At the Hour of Death
By Brian Caulfield
What do you do when someone is dying? Call 911, yell for a doctor, perform CPR – these are some natural responses. But I am not talking about someone suddenly found in a life or death situation. Rather, my question is about someone who has been ill for a while yet death is not imminent. Or an elderly person in a nursing home who has taken a turn for the worse. Or someone with a severe stroke who cannot talk or eat or move much at all. What do you do in these cases?
Do you sign a DNR (do not resuscitate) order? Do you demand that every possible means of modern medicine be used to keep the person alive for as long as possible? Where do you go for medical and moral guidance? What is the line between euthanasia and simply letting someone die naturally?
Given the ability of medications and technologies to keep people alive despite critical or chronic conditions, it is very likely that you will face these questions with your mom, dad or grandparents, and that one day you will be the patient facing these end-of-life decisions yourself. You may think– “No tubes! No machines! Spare the pain and expense!” But you may think differently when your dad is in that situation or when you are in the sick bed yourself.
Now is the time to consider these issues and make plans. True, the death of a loved one – or your own death – is not an easy topic to consider, and plans can be put off until someone winds up in the hospital and doctors start asking questions about “aggressive treatment” or “comfort care” that must be answered on the spot. It’s better to have a plan than to be caught in the emotion of the moment.
A helpful guide on how to prepare for the inevitable was recently released by the Catholic bishops of New York state, called “Now and at the Hour of Our Death: A Catholic Guide to End-of-Life Decision Making.” It is a wonderful resource that upholds the dignity of the human person, made in the image of God, and teaches that while death can be sad, it is the doorway to eternal life.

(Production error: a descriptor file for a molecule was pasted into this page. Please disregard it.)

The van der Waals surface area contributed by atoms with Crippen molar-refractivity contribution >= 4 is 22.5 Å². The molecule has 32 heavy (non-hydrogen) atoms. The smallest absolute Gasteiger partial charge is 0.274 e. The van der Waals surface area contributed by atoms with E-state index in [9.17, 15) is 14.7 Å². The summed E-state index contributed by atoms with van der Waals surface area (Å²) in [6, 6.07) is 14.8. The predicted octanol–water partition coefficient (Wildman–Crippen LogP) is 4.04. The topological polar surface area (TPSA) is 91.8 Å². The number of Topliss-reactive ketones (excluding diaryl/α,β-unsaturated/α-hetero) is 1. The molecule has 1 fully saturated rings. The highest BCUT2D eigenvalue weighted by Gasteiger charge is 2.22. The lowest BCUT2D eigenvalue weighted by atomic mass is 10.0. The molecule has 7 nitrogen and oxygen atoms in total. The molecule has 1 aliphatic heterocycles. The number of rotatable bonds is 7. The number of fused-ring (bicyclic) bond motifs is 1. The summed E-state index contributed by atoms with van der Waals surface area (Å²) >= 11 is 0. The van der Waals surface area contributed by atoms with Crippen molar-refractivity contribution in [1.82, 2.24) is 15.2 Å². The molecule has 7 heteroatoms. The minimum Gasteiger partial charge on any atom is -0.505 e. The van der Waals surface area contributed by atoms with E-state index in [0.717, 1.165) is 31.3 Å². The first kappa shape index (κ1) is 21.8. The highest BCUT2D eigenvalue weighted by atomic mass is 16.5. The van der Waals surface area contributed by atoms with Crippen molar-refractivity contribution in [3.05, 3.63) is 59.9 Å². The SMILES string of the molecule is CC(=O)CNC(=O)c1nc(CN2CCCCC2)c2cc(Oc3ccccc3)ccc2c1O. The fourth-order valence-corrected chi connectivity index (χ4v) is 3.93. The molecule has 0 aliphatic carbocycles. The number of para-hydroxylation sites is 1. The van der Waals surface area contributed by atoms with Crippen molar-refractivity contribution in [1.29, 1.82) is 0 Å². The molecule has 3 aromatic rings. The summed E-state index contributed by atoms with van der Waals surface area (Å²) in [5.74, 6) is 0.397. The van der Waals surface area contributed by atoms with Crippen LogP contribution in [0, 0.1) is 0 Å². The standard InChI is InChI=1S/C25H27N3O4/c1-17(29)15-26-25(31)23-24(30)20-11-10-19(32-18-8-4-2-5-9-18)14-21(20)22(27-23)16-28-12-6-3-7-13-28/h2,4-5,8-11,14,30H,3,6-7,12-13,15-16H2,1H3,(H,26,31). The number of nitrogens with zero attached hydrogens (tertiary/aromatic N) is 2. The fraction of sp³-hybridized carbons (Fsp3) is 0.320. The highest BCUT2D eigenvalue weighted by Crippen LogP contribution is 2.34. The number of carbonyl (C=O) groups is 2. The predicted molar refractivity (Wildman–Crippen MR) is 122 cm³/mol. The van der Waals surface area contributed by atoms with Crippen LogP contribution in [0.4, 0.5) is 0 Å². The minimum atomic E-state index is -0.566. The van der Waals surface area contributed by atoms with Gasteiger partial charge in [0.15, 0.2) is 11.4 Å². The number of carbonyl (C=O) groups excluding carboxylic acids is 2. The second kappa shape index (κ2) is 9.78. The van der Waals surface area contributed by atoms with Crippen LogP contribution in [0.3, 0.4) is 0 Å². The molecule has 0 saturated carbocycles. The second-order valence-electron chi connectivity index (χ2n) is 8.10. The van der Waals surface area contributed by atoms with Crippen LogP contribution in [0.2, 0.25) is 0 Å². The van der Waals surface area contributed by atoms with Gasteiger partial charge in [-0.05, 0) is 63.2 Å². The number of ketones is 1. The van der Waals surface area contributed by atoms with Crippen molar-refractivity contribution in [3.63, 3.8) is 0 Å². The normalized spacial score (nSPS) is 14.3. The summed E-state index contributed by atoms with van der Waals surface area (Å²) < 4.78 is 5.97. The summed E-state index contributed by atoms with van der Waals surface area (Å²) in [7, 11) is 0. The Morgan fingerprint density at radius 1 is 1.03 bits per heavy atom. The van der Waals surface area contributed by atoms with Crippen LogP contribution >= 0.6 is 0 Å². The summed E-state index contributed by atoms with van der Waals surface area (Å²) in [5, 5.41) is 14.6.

The bishops outline the basic Catholic teaching that “ordinary” care is obligatory, while “extraordinary” procedures are optional. They give guidelines and examples on how to determine what treatments might fall into each category, while acknowledging that individual circumstances and emerging technology can change what is considered “ordinary” or “extraordinary.”
The easy-to-read, 16-page booklet also helps you to raise the inevitable questions with your family, think about them in a balanced way that is in keeping with moral norms, and offers practical steps you can take today to prepare for the decisions you will need to make sooner or later.
“Our Catholic faith offers both a long tradition of reflection and Church teaching to help guide us through these multifaceted issues,” the introduction states. “It is important not to let the struggle over such questions eclipse what should be transcendent and grace-filled moments in the dying process: attending to spiritual needs, healing broken relationships, and saying good-bye.”
Death is not just decisions about treatments and technology. In fact, in the Catholic mind, it is mostly about preparing the soul to meet God while reconciling all our relationships on earth. It is truly a time when heaven and earth are bridged, as the dying person passes (God willing) from one place to the other. It should be a time of peace and acceptance, not of arguments over medical decisions.
The bishops’ booklet is also invaluable for providing a simple “Health Care Proxy” form in the back that can be filled out and signed as a legally binding document in New York state (persons in other states may need to check if this is the case where they live). Catholic ethicists generally advise against signing a “living will” or other document in which exact end-of-life treatments are named. Treatments may change over time, and a procedure that seems “extraordinary” now may in a few years be easy and ordinary.
Instead, the bishops strongly recommend that you appoint a health care proxy who is empowered by you to make medical decisions when you are unable to do so. This proxy should be a practicing Catholic, or someone very knowledgeable about Church and moral principles, and willing to act in your best interest according to these norms. In this case, doctors will be directed by the informed, real-time decisions of your proxy, rather than trying to interpret the words of a “living will” written years ago.
You can find this helpful document on the New York State Catholic Conference website.